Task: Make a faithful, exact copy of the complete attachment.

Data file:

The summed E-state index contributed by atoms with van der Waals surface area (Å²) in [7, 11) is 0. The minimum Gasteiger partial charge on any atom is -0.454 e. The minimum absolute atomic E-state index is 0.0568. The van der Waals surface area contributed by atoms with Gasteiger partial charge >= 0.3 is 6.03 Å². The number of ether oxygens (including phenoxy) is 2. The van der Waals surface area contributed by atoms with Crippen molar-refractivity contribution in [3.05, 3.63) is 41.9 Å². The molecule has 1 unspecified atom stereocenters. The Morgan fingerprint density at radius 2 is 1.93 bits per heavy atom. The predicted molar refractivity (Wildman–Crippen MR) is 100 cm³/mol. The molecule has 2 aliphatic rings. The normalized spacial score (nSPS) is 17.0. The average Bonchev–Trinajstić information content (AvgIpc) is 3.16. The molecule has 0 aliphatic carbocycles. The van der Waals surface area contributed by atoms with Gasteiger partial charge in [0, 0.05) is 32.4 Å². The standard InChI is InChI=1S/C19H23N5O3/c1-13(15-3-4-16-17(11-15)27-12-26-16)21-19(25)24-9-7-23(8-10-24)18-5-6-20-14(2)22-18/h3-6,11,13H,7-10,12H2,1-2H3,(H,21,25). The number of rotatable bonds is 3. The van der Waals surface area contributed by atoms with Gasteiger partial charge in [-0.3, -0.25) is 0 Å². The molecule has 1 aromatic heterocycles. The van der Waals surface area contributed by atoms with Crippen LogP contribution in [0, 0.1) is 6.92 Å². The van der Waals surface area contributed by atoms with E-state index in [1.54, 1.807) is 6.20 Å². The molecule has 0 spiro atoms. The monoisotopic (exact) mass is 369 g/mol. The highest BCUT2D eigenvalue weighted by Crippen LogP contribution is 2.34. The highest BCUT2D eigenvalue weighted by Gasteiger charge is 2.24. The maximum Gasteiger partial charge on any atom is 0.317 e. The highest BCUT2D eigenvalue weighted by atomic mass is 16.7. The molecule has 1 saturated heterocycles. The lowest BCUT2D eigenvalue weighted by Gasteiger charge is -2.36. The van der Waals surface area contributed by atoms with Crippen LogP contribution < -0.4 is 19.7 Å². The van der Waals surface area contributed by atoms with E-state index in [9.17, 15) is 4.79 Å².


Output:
The summed E-state index contributed by atoms with van der Waals surface area (Å²) in [7, 11) is 0. The minimum Gasteiger partial charge on any atom is -0.454 e. The minimum absolute atomic E-state index is 0.0568. The van der Waals surface area contributed by atoms with Gasteiger partial charge >= 0.3 is 6.03 Å². The number of ether oxygens (including phenoxy) is 2. The van der Waals surface area contributed by atoms with Crippen molar-refractivity contribution in [3.05, 3.63) is 41.9 Å². The molecule has 1 unspecified atom stereocenters. The Morgan fingerprint density at radius 2 is 1.93 bits per heavy atom. The predicted molar refractivity (Wildman–Crippen MR) is 100 cm³/mol. The molecule has 2 aliphatic rings. The normalized spacial score (nSPS) is 17.0. The average Bonchev–Trinajstić information content (AvgIpc) is 3.16. The molecule has 0 aliphatic carbocycles. The van der Waals surface area contributed by atoms with Gasteiger partial charge in [0, 0.05) is 32.4 Å². The standard InChI is InChI=1S/C19H23N5O3/c1-13(15-3-4-16-17(11-15)27-12-26-16)21-19(25)24-9-7-23(8-10-24)18-5-6-20-14(2)22-18/h3-6,11,13H,7-10,12H2,1-2H3,(H,21,25). The number of rotatable bonds is 3. The van der Waals surface area contributed by atoms with Gasteiger partial charge in [-0.3, -0.25) is 0 Å². The molecule has 1 aromatic heterocycles. The van der Waals surface area contributed by atoms with Crippen LogP contribution in [0, 0.1) is 6.92 Å². The van der Waals surface area contributed by atoms with E-state index in [1.54, 1.807) is 6.20 Å². The molecule has 0 spiro atoms. The monoisotopic (exact) mass is 369 g/mol. The highest BCUT2D eigenvalue weighted by Crippen LogP contribution is 2.34. The highest BCUT2D eigenvalue weighted by Gasteiger charge is 2.24. The maximum Gasteiger partial charge on any atom is 0.317 e. The highest BCUT2D eigenvalue weighted by atomic mass is 16.7. The molecule has 1 saturated heterocycles. The lowest BCUT2D eigenvalue weighted by Gasteiger charge is -2.36. The van der Waals surface area contributed by atoms with Crippen LogP contribution < -0.4 is 19.7 Å². The van der Waals surface area contributed by atoms with E-state index in [9.17, 15) is 4.79 Å².